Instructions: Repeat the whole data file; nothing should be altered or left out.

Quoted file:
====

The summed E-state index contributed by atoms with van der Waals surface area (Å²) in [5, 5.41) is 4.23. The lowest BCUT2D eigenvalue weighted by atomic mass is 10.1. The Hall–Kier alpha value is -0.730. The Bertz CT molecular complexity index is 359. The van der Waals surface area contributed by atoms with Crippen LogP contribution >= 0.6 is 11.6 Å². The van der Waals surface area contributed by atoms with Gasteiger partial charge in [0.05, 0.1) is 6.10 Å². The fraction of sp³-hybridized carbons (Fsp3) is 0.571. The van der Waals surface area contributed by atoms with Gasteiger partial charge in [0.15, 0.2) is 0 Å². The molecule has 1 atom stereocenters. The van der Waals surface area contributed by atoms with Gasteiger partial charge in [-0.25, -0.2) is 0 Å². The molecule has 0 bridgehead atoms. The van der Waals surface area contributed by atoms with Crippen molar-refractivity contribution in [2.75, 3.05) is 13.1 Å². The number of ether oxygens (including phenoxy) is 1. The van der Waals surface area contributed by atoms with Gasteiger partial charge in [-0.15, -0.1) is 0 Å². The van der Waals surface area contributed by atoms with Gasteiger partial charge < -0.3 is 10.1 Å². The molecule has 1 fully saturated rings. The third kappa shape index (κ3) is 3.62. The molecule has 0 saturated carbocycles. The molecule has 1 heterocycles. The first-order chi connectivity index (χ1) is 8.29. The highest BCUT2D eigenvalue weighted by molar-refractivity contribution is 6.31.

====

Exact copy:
The summed E-state index contributed by atoms with van der Waals surface area (Å²) in [5, 5.41) is 4.23. The lowest BCUT2D eigenvalue weighted by atomic mass is 10.1. The Hall–Kier alpha value is -0.730. The Bertz CT molecular complexity index is 359. The van der Waals surface area contributed by atoms with Crippen LogP contribution >= 0.6 is 11.6 Å². The van der Waals surface area contributed by atoms with Gasteiger partial charge in [0.05, 0.1) is 6.10 Å². The fraction of sp³-hybridized carbons (Fsp3) is 0.571. The van der Waals surface area contributed by atoms with Gasteiger partial charge in [0.15, 0.2) is 0 Å². The molecule has 1 atom stereocenters. The van der Waals surface area contributed by atoms with Gasteiger partial charge in [-0.25, -0.2) is 0 Å². The molecule has 0 bridgehead atoms. The van der Waals surface area contributed by atoms with Crippen molar-refractivity contribution in [2.75, 3.05) is 13.1 Å². The number of ether oxygens (including phenoxy) is 1. The van der Waals surface area contributed by atoms with Gasteiger partial charge in [-0.15, -0.1) is 0 Å². The van der Waals surface area contributed by atoms with Gasteiger partial charge < -0.3 is 10.1 Å². The molecule has 1 fully saturated rings. The third kappa shape index (κ3) is 3.62. The molecule has 0 saturated carbocycles. The molecule has 1 heterocycles. The first-order chi connectivity index (χ1) is 8.29. The highest BCUT2D eigenvalue weighted by molar-refractivity contribution is 6.31.